JAX is a powerful tensor manipulation and autograd library that has seen a surge in popularity recently. It’s also one of the key dependencies in Google’s neural network library Flax. However, trying to install it on an M1 Mac can be a bit tricky. Today I managed to get it running on a 2021 Macbook Pro M1 without too many problems, so I’ve shared the Python environment here to help others facing the same problem. Once downloaded, and in a virtual environment, the key dependencies can be installed by running:
pip install --upgrade pip pip install -r flax-requirements.txt
And that should (hopefully) do it.
Out of curiosity I ran a quick test using a CNN on MNIST to see how well the M1 chip does against a Colab GPU. I ran the example code and recorded how long 10 training and evaluation epochs took with a fixed batch size of 32.
|M1 Pro (10 Core)||3m 3s|
|Colab GPU||1m 7s|
|Colab CPU||~ 20m|
My 10 core M1 Pro ran 10 epochs in 3 minutes and 3 seconds, where the Colab GPU took only 1 minute and 7 seconds. Though nearly 3x slower, I don’t think this is too bad for a CPU, and will be great for development environments. This story might change a lot depending on batch sizes and workloads, so take this with a pinch of salt. For reference though, a Colab CPU took around 20 minutes to run the same code, so the M1 CPU is certainly doing something right.
PyMC & BlackJAX #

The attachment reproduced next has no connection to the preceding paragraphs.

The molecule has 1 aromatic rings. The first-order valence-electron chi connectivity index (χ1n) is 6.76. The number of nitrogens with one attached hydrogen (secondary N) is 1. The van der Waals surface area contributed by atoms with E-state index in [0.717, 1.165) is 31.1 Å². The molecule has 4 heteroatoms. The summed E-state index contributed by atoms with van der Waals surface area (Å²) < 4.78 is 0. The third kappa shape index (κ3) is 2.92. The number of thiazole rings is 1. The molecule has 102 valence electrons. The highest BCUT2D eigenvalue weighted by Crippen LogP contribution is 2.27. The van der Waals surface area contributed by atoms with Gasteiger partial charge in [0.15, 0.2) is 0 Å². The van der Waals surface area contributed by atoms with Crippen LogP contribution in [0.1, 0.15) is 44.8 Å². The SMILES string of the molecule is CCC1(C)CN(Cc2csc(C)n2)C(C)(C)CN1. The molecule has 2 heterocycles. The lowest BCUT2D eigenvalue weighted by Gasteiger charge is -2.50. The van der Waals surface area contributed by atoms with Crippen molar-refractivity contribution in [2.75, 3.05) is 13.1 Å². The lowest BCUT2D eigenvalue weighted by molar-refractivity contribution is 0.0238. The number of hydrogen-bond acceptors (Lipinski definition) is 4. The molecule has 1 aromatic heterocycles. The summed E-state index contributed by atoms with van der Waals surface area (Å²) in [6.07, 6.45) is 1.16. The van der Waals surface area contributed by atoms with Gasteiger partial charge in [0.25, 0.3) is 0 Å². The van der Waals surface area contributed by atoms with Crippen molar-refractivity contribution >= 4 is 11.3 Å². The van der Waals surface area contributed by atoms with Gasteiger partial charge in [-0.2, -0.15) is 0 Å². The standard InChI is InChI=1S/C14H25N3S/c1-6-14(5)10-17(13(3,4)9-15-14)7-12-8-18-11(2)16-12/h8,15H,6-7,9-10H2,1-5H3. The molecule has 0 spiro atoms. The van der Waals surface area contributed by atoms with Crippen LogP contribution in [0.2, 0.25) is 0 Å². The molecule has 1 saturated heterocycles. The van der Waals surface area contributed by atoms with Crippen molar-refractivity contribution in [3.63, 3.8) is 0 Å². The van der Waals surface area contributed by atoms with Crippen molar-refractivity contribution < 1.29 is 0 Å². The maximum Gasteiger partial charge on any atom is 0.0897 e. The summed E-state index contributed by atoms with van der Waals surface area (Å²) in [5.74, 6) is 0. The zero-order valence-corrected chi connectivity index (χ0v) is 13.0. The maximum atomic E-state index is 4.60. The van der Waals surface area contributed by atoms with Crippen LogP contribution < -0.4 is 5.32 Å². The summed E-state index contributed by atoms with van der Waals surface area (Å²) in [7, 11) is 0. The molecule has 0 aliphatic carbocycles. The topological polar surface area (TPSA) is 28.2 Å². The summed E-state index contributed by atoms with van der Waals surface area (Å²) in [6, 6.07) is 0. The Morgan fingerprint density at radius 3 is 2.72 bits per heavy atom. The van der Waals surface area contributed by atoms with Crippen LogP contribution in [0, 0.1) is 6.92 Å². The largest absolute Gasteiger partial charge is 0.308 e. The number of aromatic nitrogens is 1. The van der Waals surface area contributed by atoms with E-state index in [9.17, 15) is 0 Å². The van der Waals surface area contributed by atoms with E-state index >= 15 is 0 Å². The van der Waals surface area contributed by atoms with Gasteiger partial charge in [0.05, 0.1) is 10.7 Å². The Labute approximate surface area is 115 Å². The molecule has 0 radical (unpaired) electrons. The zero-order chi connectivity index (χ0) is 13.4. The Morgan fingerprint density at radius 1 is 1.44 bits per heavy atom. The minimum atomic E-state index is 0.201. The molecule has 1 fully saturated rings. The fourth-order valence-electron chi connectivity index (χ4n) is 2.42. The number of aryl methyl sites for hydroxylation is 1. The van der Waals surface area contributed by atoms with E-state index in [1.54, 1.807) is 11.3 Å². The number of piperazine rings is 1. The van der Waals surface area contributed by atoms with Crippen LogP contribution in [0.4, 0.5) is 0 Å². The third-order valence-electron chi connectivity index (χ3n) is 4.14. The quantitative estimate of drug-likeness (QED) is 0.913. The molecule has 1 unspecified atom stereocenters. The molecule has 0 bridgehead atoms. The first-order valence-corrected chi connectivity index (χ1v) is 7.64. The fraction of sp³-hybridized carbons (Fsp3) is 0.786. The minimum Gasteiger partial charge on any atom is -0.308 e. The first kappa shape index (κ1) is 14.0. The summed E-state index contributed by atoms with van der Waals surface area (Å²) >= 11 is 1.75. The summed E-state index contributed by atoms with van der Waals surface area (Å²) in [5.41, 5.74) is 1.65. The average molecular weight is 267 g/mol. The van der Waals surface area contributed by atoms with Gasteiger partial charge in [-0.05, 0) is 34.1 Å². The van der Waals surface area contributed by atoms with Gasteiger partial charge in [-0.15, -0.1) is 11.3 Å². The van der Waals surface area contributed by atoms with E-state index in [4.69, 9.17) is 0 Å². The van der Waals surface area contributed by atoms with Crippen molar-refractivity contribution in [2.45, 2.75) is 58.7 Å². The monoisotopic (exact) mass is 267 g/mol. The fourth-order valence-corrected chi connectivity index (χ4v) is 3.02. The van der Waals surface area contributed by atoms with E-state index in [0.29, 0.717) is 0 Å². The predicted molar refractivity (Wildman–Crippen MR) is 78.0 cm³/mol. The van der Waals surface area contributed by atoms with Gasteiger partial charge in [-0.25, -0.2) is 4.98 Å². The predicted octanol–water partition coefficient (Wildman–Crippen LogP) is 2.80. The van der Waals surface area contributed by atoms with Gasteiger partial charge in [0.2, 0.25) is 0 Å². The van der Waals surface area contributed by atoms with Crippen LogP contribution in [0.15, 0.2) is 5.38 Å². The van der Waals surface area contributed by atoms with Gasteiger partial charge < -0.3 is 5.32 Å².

Another reason you might want to use JAX is for probabilistic programming in PyMC. Using a JAX-based backend (BlackJAX) it’s possible to speed up model compilation and fitting quite considerably. I also ran a quick comparison using a simple linear regression with 2000 data points to test sampling and compilation times in PyMC and CmdStan. I ran each model 5 times and took the lowest number for both sampling time and end-to-end time, including compilation.
|Sampler||Sampling Time||End-to-end Time|
|PyMC 4.2.2 + BlackJAX||2.8s||3.6s|
|PyMC 4.2.2 + NumPyro||1.8s||2.8s|
Interestingly, base PyMC was slowest in both cases, but benefitted a lot from using the BlackJAX and NumPyro backends. The CmdStan sampler was fastest, but takes a while longer to compile meaning the end-to-end time was slower. This benchmark is far from exhaustive, and depending on model specification and dataset size, I suspect these results could change a lot.